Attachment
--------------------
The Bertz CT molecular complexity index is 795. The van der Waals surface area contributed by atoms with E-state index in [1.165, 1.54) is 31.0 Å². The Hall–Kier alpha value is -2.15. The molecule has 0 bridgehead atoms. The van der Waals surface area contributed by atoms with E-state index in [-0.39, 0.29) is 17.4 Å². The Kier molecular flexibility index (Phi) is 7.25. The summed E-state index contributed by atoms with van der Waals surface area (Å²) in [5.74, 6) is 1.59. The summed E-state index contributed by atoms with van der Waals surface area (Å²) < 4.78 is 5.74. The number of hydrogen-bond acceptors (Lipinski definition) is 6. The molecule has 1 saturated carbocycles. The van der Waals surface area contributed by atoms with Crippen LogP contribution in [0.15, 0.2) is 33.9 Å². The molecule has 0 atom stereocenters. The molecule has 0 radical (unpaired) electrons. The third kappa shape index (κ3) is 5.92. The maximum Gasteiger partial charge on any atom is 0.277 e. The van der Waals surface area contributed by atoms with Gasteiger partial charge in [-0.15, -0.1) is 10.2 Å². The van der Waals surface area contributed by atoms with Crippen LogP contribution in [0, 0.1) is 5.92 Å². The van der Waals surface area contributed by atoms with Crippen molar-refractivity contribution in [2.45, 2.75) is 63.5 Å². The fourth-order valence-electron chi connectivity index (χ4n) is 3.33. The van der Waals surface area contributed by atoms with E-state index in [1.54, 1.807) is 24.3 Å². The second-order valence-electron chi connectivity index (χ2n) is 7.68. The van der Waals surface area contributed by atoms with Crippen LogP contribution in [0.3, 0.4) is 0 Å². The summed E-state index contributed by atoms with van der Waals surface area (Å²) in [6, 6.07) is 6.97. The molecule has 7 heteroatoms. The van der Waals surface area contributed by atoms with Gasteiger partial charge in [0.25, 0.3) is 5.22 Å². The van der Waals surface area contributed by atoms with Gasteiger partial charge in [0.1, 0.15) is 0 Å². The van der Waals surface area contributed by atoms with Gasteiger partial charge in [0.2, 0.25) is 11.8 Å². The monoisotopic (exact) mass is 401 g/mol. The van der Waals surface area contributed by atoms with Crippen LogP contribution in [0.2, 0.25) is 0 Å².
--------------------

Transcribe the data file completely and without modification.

The Bertz CT molecular complexity index is 795. The van der Waals surface area contributed by atoms with E-state index in [1.165, 1.54) is 31.0 Å². The Hall–Kier alpha value is -2.15. The molecule has 0 bridgehead atoms. The van der Waals surface area contributed by atoms with E-state index in [-0.39, 0.29) is 17.4 Å². The Kier molecular flexibility index (Phi) is 7.25. The summed E-state index contributed by atoms with van der Waals surface area (Å²) in [5.74, 6) is 1.59. The summed E-state index contributed by atoms with van der Waals surface area (Å²) < 4.78 is 5.74. The number of hydrogen-bond acceptors (Lipinski definition) is 6. The molecule has 1 saturated carbocycles. The van der Waals surface area contributed by atoms with Crippen LogP contribution in [0.15, 0.2) is 33.9 Å². The molecule has 0 atom stereocenters. The molecule has 0 radical (unpaired) electrons. The third kappa shape index (κ3) is 5.92. The maximum Gasteiger partial charge on any atom is 0.277 e. The van der Waals surface area contributed by atoms with Gasteiger partial charge in [-0.15, -0.1) is 10.2 Å². The van der Waals surface area contributed by atoms with Crippen LogP contribution in [0, 0.1) is 5.92 Å². The van der Waals surface area contributed by atoms with Crippen molar-refractivity contribution in [2.45, 2.75) is 63.5 Å². The fourth-order valence-electron chi connectivity index (χ4n) is 3.33. The van der Waals surface area contributed by atoms with E-state index in [1.54, 1.807) is 24.3 Å². The second-order valence-electron chi connectivity index (χ2n) is 7.68. The van der Waals surface area contributed by atoms with Crippen LogP contribution in [0.3, 0.4) is 0 Å². The summed E-state index contributed by atoms with van der Waals surface area (Å²) in [6, 6.07) is 6.97. The molecule has 7 heteroatoms. The van der Waals surface area contributed by atoms with Gasteiger partial charge in [0.25, 0.3) is 5.22 Å². The van der Waals surface area contributed by atoms with Gasteiger partial charge in [0.1, 0.15) is 0 Å². The van der Waals surface area contributed by atoms with Gasteiger partial charge in [0.2, 0.25) is 11.8 Å². The monoisotopic (exact) mass is 401 g/mol. The van der Waals surface area contributed by atoms with Crippen LogP contribution in [0.2, 0.25) is 0 Å².